Keeping children physically active may help them avoid upper respiratory tract infections (URTIs), including the common cold, according to researchers at the Medical University of Warsaw.
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By comparing the physical activity levels of children aged 4 to 7 years and their susceptibility to symptoms of URTIs, it was observed that the more active the child, the lower the rate of infections.
Pedometers helped measure the activity levels of children. Those with a higher average daily step count experienced fewer days with URTIs over a long-term observation period.
A change in the average number of steps per day up, or a decrease of even 1000 steps, was associated with a comparable change in symptoms of respiratory infections by 4 days. The severity of URTIs was inversely related to the degree of physical activity.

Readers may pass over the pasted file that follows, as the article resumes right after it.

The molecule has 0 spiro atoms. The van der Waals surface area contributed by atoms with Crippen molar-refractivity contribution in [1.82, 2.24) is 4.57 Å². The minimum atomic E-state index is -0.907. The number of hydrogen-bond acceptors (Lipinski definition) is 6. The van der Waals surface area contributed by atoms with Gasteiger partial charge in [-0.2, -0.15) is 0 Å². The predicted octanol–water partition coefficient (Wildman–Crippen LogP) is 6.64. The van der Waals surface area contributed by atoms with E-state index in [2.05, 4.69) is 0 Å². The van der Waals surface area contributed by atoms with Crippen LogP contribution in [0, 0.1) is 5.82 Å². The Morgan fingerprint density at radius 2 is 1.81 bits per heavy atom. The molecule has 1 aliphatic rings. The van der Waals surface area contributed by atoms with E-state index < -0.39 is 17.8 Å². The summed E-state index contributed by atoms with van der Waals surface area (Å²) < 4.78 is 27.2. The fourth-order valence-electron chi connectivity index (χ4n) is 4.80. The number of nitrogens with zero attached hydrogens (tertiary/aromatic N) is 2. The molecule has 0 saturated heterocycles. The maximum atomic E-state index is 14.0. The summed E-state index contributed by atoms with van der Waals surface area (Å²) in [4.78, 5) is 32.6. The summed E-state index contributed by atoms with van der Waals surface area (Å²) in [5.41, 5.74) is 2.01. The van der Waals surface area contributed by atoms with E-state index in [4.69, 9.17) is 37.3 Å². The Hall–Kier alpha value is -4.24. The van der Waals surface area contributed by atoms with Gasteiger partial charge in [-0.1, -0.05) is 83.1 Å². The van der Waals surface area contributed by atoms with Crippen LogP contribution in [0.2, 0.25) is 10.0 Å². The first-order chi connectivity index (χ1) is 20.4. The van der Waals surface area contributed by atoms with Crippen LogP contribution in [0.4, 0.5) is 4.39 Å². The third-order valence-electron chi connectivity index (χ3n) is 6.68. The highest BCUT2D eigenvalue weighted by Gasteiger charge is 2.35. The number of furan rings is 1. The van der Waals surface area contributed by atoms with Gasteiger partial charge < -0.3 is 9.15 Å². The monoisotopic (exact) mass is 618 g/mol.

Children participating in 3 or more hours of sport activities per week tended to experience fewer days with URTIs than those who did not regularly participate in sports.
The researchers speculate that higher physical activity levels could help reduce infection risk in children by reducing levels of inflammatory cytokines, which are associated with chronic inflammation and disease, and by promoting immune responses involving T-helper cells.
This is a summary of the article "Association of Low Physical Activity With Higher Respiratory Tract Infections Frequency Among Pre-School Children," published in the journal Pediatric Research on January 24, 2023. The full article can be found on nature.com.
Cite this: Keeping Kids Active May Hold Off Colds - Medscape - Apr 04, 2023.